A mind-bending condition long known for its associations with migraines may have another cause: acid use. Sufferers of Alice in Wonderland syndrome, a neurological disorder named in 1955, experience distortions of proportions: The world does not appear as it should be. Instead, it is too small, too close, too big or too far, just as was the case for the main character of the classic novel after eating a very small cake that read "EAT ME:"
"Good-bye feet!" said Alice, for when she looked down at her feet, they seemed to be almost out of sight, they were getting so far off. "Oh my poor little feet, I wonder who will put on your shoes and stockings for you now, dears? I'm sure I shan't be able."
For decades, this rare syndrome has been linked to migraines, but a new case report in the Israel Journal of Psychiatry shows that for one patient, it was brought on by LSD use — with his symptoms continuing for a year after the drug use has stopped.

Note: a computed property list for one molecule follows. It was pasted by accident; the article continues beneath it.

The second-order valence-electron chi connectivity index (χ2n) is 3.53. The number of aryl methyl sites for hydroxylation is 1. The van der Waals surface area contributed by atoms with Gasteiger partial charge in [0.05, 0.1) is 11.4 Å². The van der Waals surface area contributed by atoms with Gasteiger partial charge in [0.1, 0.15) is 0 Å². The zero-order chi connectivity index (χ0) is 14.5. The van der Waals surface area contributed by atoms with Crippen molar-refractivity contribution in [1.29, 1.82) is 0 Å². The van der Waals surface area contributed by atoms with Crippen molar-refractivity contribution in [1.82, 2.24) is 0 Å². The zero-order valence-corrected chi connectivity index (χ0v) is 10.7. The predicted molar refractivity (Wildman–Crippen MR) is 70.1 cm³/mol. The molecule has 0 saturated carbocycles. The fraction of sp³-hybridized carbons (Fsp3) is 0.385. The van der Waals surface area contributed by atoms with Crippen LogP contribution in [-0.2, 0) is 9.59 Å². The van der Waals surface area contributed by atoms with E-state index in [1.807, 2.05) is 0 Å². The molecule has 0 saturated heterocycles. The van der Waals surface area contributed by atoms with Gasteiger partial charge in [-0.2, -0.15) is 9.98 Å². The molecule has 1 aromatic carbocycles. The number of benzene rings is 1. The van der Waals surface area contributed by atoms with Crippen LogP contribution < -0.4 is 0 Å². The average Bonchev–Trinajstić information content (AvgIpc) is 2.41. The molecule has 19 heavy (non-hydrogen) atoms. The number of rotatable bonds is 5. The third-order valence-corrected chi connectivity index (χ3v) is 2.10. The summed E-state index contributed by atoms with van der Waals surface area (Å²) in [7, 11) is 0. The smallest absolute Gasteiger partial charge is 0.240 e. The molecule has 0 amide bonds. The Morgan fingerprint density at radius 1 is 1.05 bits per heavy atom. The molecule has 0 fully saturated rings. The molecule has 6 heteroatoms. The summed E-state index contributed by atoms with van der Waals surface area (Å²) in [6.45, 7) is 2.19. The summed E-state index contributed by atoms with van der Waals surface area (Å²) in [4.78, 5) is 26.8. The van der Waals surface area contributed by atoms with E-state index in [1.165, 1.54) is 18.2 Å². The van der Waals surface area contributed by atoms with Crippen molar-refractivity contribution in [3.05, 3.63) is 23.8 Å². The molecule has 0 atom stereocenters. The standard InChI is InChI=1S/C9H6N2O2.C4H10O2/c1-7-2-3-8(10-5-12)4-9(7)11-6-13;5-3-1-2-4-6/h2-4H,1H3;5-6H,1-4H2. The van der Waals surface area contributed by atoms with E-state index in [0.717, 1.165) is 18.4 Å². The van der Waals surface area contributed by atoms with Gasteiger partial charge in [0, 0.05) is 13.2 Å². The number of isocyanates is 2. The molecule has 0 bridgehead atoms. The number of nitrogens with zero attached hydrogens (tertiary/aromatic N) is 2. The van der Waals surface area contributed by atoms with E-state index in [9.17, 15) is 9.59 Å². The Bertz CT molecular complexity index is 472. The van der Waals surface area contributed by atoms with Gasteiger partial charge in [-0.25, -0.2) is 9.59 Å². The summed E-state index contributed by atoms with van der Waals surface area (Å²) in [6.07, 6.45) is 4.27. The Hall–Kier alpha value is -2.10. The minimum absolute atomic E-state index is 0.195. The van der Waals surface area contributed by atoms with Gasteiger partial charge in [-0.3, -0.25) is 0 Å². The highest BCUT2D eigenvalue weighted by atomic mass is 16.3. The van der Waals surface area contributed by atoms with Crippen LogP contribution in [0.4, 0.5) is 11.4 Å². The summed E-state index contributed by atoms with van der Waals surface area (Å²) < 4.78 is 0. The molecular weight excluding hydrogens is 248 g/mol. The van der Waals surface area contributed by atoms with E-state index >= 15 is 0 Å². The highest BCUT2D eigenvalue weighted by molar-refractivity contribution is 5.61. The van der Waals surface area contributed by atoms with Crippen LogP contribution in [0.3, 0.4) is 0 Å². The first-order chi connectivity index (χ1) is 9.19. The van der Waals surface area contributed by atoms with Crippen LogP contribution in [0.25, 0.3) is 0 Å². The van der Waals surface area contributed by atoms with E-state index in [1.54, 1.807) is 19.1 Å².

Although researchers aren't sure what caused the patient to experience the ongoing symptoms, the syndrome is generally caused by a hypersensitivity of the brain. Stanford neurologist Sheena Aurora, MD, explains in a LiveScience article:
This hypersensitivity typically starts in the occipital lobe, the visual region at the back of the brain. However, it can spread to the parietal lobes... which discern sizes and shapes, Aurora said.
Scholars have speculated that Lewis Carroll experienced migraines, which might have inspired Alice's atypical adventures.
Previously: Director of Stanford Headache Clinic answers your questions on migraines and headache disorders, Advice on managing migraines and More attention, funding needed for headache care
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